17 But the LORD inflicted serious diseases on Pharaoh and his household because of Abram’s wife Sarai. 18 So Pharaoh summoned Abram. “What have you done to me?” he said. “Why didn’t you tell me she was your wife? 19 Why did you say, ‘She is my sister,’ so that I took her to be my wife? Now then, here is your wife. Take her and go!” 20 Then Pharaoh gave orders about Abram to his men, and they sent him on his way, with his wife and everything he had.
It appears that Sarai’s inclusion at the palace has had some nasty consequences. Pharaoh is justifiably annoyed.
Why didn’t you tell me?
Telling lies just dug the hole deeper for Abram. By pretending that he was not married to Sarai he started a lie that he believed he needed to maintain (presumably because of his fear for his own safety). The longer a lie lasts, the harder it is to tell the truth. Pharaoh has short shrift for Abram and his dishonesty.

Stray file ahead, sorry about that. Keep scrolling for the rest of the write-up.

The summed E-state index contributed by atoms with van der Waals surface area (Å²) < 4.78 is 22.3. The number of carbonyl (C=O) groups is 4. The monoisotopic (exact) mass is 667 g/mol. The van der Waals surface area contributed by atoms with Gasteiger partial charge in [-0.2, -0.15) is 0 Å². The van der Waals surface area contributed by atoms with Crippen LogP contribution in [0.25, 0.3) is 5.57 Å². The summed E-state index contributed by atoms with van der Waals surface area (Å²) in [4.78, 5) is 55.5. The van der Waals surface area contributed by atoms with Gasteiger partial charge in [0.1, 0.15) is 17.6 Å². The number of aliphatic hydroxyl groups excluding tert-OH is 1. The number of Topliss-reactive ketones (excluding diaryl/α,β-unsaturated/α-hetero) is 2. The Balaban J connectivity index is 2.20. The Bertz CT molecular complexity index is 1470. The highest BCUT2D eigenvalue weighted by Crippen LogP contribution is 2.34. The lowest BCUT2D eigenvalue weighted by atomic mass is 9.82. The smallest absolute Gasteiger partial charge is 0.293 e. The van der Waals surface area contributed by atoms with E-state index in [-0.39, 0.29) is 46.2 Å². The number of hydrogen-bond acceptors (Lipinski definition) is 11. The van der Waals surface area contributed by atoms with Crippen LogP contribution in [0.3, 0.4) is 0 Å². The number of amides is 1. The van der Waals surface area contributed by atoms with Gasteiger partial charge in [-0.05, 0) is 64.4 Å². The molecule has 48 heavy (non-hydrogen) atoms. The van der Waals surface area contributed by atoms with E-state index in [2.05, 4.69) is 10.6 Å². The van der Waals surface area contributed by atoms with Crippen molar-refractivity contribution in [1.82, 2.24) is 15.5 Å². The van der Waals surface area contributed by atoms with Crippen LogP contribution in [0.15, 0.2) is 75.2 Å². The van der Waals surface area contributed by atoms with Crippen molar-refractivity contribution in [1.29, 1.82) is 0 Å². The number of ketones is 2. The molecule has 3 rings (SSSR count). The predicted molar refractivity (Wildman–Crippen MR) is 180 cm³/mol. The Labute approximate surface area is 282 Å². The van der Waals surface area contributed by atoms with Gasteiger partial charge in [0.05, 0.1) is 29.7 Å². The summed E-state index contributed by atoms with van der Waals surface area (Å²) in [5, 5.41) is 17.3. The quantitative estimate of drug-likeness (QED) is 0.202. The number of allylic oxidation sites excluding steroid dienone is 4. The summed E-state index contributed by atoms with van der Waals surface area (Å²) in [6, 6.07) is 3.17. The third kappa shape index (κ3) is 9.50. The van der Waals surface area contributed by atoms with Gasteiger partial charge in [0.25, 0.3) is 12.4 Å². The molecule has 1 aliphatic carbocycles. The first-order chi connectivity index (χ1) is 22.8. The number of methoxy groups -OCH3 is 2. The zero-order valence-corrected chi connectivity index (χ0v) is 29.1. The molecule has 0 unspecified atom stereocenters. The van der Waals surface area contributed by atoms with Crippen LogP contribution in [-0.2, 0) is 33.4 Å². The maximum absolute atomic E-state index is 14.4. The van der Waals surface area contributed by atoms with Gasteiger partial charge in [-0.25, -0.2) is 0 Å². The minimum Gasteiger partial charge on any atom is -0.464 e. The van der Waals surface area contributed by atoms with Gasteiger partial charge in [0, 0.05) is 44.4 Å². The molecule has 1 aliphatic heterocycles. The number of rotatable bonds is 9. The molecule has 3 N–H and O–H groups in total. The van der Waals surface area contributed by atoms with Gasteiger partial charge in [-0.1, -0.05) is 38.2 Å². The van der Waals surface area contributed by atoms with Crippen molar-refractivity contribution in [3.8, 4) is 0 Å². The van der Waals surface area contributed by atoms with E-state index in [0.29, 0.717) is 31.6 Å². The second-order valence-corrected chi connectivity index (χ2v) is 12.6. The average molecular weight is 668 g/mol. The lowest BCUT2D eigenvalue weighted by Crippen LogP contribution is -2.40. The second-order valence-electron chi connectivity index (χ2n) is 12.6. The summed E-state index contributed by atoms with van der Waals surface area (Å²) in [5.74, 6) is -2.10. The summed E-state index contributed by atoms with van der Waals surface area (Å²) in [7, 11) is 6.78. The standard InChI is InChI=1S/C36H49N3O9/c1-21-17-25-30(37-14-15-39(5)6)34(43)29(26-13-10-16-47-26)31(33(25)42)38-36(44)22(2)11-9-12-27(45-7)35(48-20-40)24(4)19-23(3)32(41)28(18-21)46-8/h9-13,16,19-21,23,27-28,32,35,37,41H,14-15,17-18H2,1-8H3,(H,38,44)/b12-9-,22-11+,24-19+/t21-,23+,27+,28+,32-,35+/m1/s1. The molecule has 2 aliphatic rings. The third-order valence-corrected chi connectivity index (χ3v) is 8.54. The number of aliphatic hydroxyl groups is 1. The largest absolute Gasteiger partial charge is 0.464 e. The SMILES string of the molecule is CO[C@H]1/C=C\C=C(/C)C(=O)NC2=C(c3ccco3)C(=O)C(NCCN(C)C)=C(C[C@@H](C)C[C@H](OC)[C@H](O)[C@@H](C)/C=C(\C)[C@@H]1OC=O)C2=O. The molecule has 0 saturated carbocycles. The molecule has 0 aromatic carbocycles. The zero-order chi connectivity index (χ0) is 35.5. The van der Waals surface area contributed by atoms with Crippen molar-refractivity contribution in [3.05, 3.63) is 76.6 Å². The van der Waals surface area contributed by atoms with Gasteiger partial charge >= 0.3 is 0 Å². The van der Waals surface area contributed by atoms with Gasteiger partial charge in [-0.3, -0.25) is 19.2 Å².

Take your wife – and be off with you!
Abram is shooed out of Egypt. He went there to preserve himself – initially for relief from the famine. Then he deliberately disowns Sarai – demoting her to his sister. It does no good. It’s ‘fortunate’ for Abram that Pharaoh doesn’t respond more angrily than he does – off with his head?! But Abram obviously has some kind of divine help on his side (though he hardly seems to deserve it).
Sarai is rescued – by God, not by Abram – and the whole lot of them are seen off, out of Pharaoh’s sight.
Abram trusts in his own methods and deceit instead of relying on Yahweh who has called him to follow.
Not the wisest of moves.
In this story, Pharaoh shows more concern for morality than Abram does. Abram is not being a ‘blessing’ to other nations but here brings curse upon another. His behaviour does not reflect his calling. Are there times in our lives when we try and rely on our wits and cunning instead of witnessing to God’s truth? When we compromise the message and give a bad impression, a murky reflection of a beautiful reality?